Voting is a binary form of communication, and while voting is a terrific way for a group of people to make a decision on a specific issue or to elect a candidate, a vote cannot communicate anything beyond a "yes" or "no." Since our representatives each work on dozens of issues while in office, isn't it ongoing communication and accountability that is important rather than simply casting votes for candidates every few years?

Each of our representatives has many thousands or millions of constituents, which makes it impossible for more than a tiny few to communicate with them directly. How is representation possible when communication is impossible?

We talk of "we the people" and of the "public interest," but the general public is completely unorganized politically, which makes it impossible for any "will of the people" to emerge. How can our representatives work in the public interest when there is no way of knowing what the public interest is?

As one of many millions, each citizen tends to feel overwhelmed and powerless to affect an enormous, distant government. We experience a diffusion of responsibility and assume that someone else will take responsibility for being informed, making good voting decisions, and holding representatives accountable -- so no one does. How can Americans control the government when no one feels responsible for it?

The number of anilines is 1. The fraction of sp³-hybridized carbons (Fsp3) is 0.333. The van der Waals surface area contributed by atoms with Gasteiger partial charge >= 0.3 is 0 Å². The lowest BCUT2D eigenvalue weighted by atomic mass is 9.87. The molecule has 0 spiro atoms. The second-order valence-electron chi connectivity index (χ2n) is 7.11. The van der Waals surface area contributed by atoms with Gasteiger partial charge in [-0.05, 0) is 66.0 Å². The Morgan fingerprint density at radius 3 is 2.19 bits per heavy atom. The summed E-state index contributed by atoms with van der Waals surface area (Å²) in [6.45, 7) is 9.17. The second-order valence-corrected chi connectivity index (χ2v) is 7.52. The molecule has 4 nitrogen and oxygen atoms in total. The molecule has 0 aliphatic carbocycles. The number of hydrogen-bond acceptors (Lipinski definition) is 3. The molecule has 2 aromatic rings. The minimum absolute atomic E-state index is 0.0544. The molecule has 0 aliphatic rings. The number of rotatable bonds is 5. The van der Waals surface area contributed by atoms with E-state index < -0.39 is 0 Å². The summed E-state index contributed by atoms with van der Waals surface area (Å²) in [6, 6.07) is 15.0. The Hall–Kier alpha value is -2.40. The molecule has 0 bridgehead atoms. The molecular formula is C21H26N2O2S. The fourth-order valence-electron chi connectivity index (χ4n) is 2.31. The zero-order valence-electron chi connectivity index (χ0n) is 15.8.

In this environment voters are uninformed, unorganized, disconnected, and apathetic, which makes it very difficult for candidates for political office to turn them into supporters who vote for them.

Special interests, on the other hand, have a strong interest in specific government policies that benefits them. The reason they get involved in politics is because their agendas are likely opposed by the majority of citizens. Those who are successful are well organized, well financed, highly motivated, and they are happy to provide support in the form of money and/or votes from their membership to candidates who will advocate for their cause in government.

The cost for candidates to appeal to the general voting population is very high, while the cost for appealing to special interests groups is very low. The easiest and surest way for candidates to get elected therefore, is to appeal to special interests. Candidates "tend to see their constituents not as individuals, but as groups," wrote political scientist Benjamin Bishin in his book Tyranny of the Minority. Campaigning consists largely of "building electoral coalitions of [special interest] groups who care intensely about an issue and who will support the candidate in elections in exchange for advocating their agenda in government." Once elected, these special interest groups are very good at holding politicians accountable, while the general public is not.